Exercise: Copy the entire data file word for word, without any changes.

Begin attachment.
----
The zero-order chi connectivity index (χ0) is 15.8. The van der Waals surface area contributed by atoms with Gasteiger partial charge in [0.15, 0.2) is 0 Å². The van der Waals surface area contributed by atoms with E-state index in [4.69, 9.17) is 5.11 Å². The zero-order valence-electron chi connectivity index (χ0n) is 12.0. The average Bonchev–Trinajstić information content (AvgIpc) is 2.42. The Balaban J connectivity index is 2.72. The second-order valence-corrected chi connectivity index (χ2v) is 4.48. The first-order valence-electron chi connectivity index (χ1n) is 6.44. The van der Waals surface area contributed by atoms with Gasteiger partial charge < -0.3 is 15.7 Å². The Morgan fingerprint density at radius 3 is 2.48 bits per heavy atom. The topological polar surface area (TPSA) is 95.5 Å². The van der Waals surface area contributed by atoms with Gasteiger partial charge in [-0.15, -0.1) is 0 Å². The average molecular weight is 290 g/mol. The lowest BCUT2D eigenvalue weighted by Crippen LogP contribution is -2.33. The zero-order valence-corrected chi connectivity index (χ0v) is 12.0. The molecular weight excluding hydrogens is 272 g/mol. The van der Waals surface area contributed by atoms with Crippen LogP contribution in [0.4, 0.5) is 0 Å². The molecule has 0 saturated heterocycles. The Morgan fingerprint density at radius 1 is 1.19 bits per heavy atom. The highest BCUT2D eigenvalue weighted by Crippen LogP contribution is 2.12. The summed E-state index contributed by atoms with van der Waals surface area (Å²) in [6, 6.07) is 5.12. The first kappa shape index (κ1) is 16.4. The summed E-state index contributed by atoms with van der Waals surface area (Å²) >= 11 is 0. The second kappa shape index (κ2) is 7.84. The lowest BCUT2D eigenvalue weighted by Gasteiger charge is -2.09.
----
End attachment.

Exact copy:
The zero-order chi connectivity index (χ0) is 15.8. The van der Waals surface area contributed by atoms with Gasteiger partial charge in [0.15, 0.2) is 0 Å². The van der Waals surface area contributed by atoms with E-state index in [4.69, 9.17) is 5.11 Å². The zero-order valence-electron chi connectivity index (χ0n) is 12.0. The average Bonchev–Trinajstić information content (AvgIpc) is 2.42. The Balaban J connectivity index is 2.72. The second-order valence-corrected chi connectivity index (χ2v) is 4.48. The first-order valence-electron chi connectivity index (χ1n) is 6.44. The van der Waals surface area contributed by atoms with Gasteiger partial charge < -0.3 is 15.7 Å². The Morgan fingerprint density at radius 3 is 2.48 bits per heavy atom. The topological polar surface area (TPSA) is 95.5 Å². The van der Waals surface area contributed by atoms with Gasteiger partial charge in [-0.15, -0.1) is 0 Å². The average molecular weight is 290 g/mol. The lowest BCUT2D eigenvalue weighted by Crippen LogP contribution is -2.33. The zero-order valence-corrected chi connectivity index (χ0v) is 12.0. The molecular weight excluding hydrogens is 272 g/mol. The van der Waals surface area contributed by atoms with Crippen LogP contribution in [0.4, 0.5) is 0 Å². The molecule has 0 saturated heterocycles. The Morgan fingerprint density at radius 1 is 1.19 bits per heavy atom. The highest BCUT2D eigenvalue weighted by Crippen LogP contribution is 2.12. The summed E-state index contributed by atoms with van der Waals surface area (Å²) in [6, 6.07) is 5.12. The first kappa shape index (κ1) is 16.4. The summed E-state index contributed by atoms with van der Waals surface area (Å²) >= 11 is 0. The second kappa shape index (κ2) is 7.84. The lowest BCUT2D eigenvalue weighted by Gasteiger charge is -2.09.